The truth is, we all experience this at some point in our lives. We have a goal and we just don’t know where to begin. We want to change and create new habits in order to achieve that goal. But how? In my case, I want to be a writer, but a regular writing practice is not a habit I have conquered.

Let’s face it: our lives are busy.

We work all day, some of us commute long distances to and from work, there could be air travel and time away, families and pets that need our time and attention, or we are students or students with jobs. We are often pulled in many different directions trying to meet life’s many demands. Adding something new to our list of daily tasks may seem impossible. James Clear, author of the NYTimes Bestseller Atomic Habits, likens goal setting to rowing a boat; the rudder keeps the boat sailing in the right direction, but the oars do all the work.

The concept is this: start with a strong vision of where you want to end up. That vision in your mind is your rudder, subconsciously guiding you toward your goal. Then develop systems, rituals, and habits you can implement and achieve daily. These are our oars. It seems simple enough: you just have to row.

What is my big goal? I want to be a published writer, to write a book. I got to thinking: What would rowing look like? What are the steps I need to take to write my book? What does my process look like?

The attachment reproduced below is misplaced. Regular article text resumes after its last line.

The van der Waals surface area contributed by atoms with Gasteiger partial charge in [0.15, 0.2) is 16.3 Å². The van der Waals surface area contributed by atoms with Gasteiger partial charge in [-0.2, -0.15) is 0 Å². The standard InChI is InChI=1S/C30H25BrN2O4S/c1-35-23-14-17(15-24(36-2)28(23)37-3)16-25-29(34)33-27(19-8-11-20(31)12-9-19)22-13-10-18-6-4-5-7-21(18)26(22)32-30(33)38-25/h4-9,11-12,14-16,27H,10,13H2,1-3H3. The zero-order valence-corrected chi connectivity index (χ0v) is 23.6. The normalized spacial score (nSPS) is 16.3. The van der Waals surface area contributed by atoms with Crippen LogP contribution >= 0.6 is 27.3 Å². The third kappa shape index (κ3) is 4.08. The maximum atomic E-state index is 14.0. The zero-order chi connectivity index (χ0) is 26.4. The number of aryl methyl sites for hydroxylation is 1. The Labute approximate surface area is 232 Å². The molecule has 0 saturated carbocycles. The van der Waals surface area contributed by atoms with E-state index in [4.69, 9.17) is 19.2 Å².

I already made my first smaller goal. I committed to writing monthly blog posts for the year, (instead of starting with a whole book!). Writing the blog posts will give me smaller, more achievable goals and get me writing. Next, I broke it down even further and made time on my calendar to write for the blog. Mondays and Fridays are the days when I don’t have regularly scheduled morning meetings so I have a little wiggle room. Then I broke it down even further. Write for 10 minutes on those two days.

But what about the habits and commitments I already have, like walking my dogs, feeding our pet chickens, and cooking meals for my family? And add to that the Zoom meetings with clients on the days I would like to add eventually. How will I find time in my already busy day?

I decided to tag 10 minutes of writing on to something I already do, another habit. James Clear calls this “habit stacking.” My morning routine looks like this: I wake up, drink a large glass of lemon water, brush my teeth, and brew a cup of coffee. All this before before I feed and walk my dogs, feed the chickens, and start work for the day.